• My cookie dough is too soft. If you end up with a very soft dough, first check the recipe for any visual cues for what the dough should look like. Some cookie doughs are soft! If you’re worried the dough is too soft, or even liquid-y- double check that you’ve added correct amounts of everything called for in the recipe. Optionally, you can add a couple more tablespoons of flour to the dough, and you can also chill the dough before baking for a more firm dough that holds up in the oven.
  • My cookie dough is too dry and crumbly. Again, you’ll want to first check the recipe for any visual cues in the recipe- some recipes, like shortbread cookies, have a crumbly dough. Otherwise, it may be the adjustment of additional flour. You can mix in 1-3 tsp. of milk or water, just enough until the dough comes together.
  • My cookies are spreading too much in the oven. This happens when the leavening and flour is not adjusted properly for baking cookies at high-altitude. You can stir in an additional 2-4 tablespoons of flour to your remaining dough to help it hold up better in the oven. Additionally, you can chill your dough before baking to help prevent over-spreading.
  • My cookies are not spreading enough in the oven. Similarly, this can happen when too much flour has been added to the dough. You can adjust by adding 1-3 tsp. of milk or water to your remaining dough.
  • My cookies are browning too quickly in the oven. I don’t typically like to adjust sugar in a cookie recipe, but if you find that your cookies are browning too quickly, or before they are fully baked, you can adjust the recipe next time you make it by reducing the sugar by 1-2 tablespoons. For the remaining dough, you can reduce your oven temperature by 15-25 degrees (depending on your oven’s setting options) and increase your bake time slightly to accommodate the adjustment.
  • My cookies are baking unevenly with spots of the cookies spreading more than others. This often happens when cookies are not fully mixed. Because you’re working with a thick dough a lot of the time, you may find that you end up with dry pockets of flour hiding at the bottom of the bowl, which can cause your cookies to bake unevenly. Give your cookie bowl a good scrape all over before baking to ensure you don’t miss any spots. You can also give your dough another quick mix if you bake a batch and find them to be under-mixed.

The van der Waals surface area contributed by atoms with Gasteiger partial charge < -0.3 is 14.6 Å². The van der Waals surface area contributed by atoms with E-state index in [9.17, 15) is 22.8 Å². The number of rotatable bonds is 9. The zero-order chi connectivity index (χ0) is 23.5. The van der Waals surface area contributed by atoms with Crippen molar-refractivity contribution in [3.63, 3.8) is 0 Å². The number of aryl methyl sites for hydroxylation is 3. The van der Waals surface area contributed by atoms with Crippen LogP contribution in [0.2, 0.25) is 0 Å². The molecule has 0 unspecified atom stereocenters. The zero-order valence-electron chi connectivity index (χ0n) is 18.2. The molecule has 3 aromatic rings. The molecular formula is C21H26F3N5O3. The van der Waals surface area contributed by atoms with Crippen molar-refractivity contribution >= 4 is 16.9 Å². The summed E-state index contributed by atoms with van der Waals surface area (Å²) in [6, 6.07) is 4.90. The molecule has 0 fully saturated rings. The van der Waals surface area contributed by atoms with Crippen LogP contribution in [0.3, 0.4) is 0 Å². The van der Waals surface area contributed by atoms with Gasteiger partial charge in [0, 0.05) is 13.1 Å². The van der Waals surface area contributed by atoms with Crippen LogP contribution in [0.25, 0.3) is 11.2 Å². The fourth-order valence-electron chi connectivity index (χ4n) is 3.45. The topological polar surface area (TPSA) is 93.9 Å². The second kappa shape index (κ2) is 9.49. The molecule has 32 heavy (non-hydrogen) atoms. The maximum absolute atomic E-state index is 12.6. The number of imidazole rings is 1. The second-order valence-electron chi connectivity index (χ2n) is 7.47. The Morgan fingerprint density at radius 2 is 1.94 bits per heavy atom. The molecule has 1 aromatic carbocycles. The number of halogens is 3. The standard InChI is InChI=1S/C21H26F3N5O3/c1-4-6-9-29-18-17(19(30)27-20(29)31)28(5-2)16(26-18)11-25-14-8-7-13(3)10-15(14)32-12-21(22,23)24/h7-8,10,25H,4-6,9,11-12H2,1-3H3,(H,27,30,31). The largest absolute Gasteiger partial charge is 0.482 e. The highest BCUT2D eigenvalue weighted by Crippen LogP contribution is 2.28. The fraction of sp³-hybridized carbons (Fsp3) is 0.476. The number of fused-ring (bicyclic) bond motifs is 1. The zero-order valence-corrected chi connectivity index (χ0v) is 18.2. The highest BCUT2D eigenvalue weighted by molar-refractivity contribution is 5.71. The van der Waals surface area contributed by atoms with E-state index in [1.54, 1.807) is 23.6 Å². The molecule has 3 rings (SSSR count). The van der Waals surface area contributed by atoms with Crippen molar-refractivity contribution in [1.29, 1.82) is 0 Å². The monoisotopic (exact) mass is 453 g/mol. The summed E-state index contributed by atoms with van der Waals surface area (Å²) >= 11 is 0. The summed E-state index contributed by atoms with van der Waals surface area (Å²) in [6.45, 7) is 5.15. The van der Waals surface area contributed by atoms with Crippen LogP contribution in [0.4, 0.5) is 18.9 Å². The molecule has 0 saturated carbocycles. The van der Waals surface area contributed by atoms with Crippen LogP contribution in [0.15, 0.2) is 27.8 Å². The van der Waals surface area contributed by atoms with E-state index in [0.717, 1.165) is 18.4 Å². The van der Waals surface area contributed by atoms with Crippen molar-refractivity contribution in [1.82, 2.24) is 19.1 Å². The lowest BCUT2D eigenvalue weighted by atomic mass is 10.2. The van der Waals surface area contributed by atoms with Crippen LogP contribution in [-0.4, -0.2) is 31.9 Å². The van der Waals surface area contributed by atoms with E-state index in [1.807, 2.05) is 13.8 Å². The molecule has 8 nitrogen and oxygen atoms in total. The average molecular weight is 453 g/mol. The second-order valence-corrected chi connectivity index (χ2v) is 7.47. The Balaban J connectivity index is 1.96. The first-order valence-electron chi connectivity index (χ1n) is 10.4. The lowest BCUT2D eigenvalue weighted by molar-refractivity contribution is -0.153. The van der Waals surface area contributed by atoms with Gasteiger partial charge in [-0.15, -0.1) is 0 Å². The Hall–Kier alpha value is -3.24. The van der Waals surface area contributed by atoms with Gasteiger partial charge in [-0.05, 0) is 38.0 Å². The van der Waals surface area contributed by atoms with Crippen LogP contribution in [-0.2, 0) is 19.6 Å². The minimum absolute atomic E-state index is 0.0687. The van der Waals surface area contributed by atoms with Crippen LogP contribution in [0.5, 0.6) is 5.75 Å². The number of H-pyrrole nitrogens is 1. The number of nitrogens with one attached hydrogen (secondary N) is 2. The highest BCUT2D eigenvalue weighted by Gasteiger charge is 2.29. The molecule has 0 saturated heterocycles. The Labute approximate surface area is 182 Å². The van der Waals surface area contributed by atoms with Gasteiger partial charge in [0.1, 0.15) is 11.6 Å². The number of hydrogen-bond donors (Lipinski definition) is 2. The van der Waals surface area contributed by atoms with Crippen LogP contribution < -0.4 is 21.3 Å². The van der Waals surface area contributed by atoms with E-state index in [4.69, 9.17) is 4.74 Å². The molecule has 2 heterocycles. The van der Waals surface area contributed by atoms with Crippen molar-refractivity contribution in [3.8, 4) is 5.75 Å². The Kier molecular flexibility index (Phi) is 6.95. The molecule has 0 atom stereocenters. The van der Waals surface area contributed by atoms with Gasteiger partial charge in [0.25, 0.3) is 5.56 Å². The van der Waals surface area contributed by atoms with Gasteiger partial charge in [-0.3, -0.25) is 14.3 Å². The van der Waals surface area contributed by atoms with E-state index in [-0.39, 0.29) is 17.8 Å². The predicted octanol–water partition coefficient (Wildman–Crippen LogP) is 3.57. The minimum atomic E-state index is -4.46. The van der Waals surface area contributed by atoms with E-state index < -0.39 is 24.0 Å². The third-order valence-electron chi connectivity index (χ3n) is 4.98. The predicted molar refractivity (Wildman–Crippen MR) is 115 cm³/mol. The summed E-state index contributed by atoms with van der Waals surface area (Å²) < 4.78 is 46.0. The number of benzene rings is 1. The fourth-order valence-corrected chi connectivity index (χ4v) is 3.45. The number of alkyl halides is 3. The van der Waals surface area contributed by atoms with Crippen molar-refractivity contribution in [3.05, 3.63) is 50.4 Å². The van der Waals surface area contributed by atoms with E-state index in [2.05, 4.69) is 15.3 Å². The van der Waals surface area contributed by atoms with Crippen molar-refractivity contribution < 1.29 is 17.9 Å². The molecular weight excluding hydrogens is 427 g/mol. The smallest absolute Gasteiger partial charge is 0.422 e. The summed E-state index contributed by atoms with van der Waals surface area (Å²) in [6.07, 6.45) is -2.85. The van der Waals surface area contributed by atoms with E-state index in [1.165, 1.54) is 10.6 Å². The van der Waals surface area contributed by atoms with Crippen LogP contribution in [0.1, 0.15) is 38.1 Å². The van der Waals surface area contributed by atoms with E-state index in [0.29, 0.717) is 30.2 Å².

If you’re working with a cookie recipe that is already adjusted for altitude, you shouldn’t run into most of these issues! But some of these problems can arise when you are adapting from a sea-level recipe. These tips should help you troubleshoot your cookies as you go!

Baking Cookies at High-Altitude

Tools for Baking Cookies at High-Altitude

If you’re looking to get more into cookie baking, or if you’re looking for gifts for the cookie baker in your life, there’s a lot of really great tools that I love to use! Let’s start with some tools that I think are absolutely necessary to bake great cookies:

And here are some of my more optional, but lovely to have cookie-baking tools:

I hope this helps solve all your questions for baking cookies at high-altitude this season, and all year round! Comment with any questions I missed answering in this post, and I’m happy to help!

High-Altitude Cookie Guide

P.S.- Here’s some of my favorite high-altitude cookie recipes here on Dougheyed.com!

Chocolate Pecan Cookies

Chocolate Dipped Marshmallow Cookies

Crispy Cinnamon Tea Cookies

Halloween Sugar Cookies

Giant Red Velvet Cookies

Maple Molasses Cookies

Perfect Gingerbread Cutout Cookies